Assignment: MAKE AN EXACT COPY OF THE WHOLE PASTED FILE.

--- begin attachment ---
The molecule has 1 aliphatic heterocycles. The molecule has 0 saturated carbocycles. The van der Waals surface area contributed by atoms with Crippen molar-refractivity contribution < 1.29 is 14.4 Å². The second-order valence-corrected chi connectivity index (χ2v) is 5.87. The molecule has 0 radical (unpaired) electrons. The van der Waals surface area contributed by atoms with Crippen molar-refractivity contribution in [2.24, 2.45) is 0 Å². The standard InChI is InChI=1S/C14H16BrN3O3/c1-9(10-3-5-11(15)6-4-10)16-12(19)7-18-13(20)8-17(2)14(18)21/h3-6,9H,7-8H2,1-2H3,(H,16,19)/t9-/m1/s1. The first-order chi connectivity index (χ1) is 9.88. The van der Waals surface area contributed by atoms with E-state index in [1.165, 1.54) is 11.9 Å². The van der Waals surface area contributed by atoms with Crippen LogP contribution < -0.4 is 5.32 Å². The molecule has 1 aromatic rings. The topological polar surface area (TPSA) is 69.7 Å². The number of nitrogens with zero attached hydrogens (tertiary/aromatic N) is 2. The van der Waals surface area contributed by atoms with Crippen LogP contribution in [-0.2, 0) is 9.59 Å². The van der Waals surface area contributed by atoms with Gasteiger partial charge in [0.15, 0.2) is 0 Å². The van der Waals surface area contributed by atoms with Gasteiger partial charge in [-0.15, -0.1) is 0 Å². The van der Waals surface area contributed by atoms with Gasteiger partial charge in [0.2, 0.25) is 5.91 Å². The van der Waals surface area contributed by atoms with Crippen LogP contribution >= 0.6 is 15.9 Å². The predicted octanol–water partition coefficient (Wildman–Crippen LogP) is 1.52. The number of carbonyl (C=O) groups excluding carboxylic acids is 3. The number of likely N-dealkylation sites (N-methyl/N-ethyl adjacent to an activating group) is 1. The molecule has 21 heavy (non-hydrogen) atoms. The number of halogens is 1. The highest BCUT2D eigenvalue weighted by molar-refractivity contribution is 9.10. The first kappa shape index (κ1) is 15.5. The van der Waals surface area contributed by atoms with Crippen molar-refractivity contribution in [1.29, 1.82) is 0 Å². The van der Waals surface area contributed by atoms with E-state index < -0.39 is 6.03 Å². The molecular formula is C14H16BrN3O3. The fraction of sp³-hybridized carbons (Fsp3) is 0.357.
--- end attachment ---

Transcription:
The molecule has 1 aliphatic heterocycles. The molecule has 0 saturated carbocycles. The van der Waals surface area contributed by atoms with Crippen molar-refractivity contribution < 1.29 is 14.4 Å². The second-order valence-corrected chi connectivity index (χ2v) is 5.87. The molecule has 0 radical (unpaired) electrons. The van der Waals surface area contributed by atoms with Crippen molar-refractivity contribution in [2.24, 2.45) is 0 Å². The standard InChI is InChI=1S/C14H16BrN3O3/c1-9(10-3-5-11(15)6-4-10)16-12(19)7-18-13(20)8-17(2)14(18)21/h3-6,9H,7-8H2,1-2H3,(H,16,19)/t9-/m1/s1. The first-order chi connectivity index (χ1) is 9.88. The van der Waals surface area contributed by atoms with E-state index in [1.165, 1.54) is 11.9 Å². The van der Waals surface area contributed by atoms with Crippen LogP contribution < -0.4 is 5.32 Å². The molecule has 1 aromatic rings. The topological polar surface area (TPSA) is 69.7 Å². The number of nitrogens with zero attached hydrogens (tertiary/aromatic N) is 2. The van der Waals surface area contributed by atoms with Crippen LogP contribution in [-0.2, 0) is 9.59 Å². The van der Waals surface area contributed by atoms with Gasteiger partial charge in [0.15, 0.2) is 0 Å². The van der Waals surface area contributed by atoms with Gasteiger partial charge in [-0.15, -0.1) is 0 Å². The van der Waals surface area contributed by atoms with Gasteiger partial charge in [0.2, 0.25) is 5.91 Å². The van der Waals surface area contributed by atoms with Crippen LogP contribution >= 0.6 is 15.9 Å². The predicted octanol–water partition coefficient (Wildman–Crippen LogP) is 1.52. The number of carbonyl (C=O) groups excluding carboxylic acids is 3. The number of likely N-dealkylation sites (N-methyl/N-ethyl adjacent to an activating group) is 1. The molecule has 21 heavy (non-hydrogen) atoms. The number of halogens is 1. The highest BCUT2D eigenvalue weighted by molar-refractivity contribution is 9.10. The first kappa shape index (κ1) is 15.5. The van der Waals surface area contributed by atoms with Crippen molar-refractivity contribution in [1.29, 1.82) is 0 Å². The van der Waals surface area contributed by atoms with E-state index < -0.39 is 6.03 Å². The molecular formula is C14H16BrN3O3. The fraction of sp³-hybridized carbons (Fsp3) is 0.357.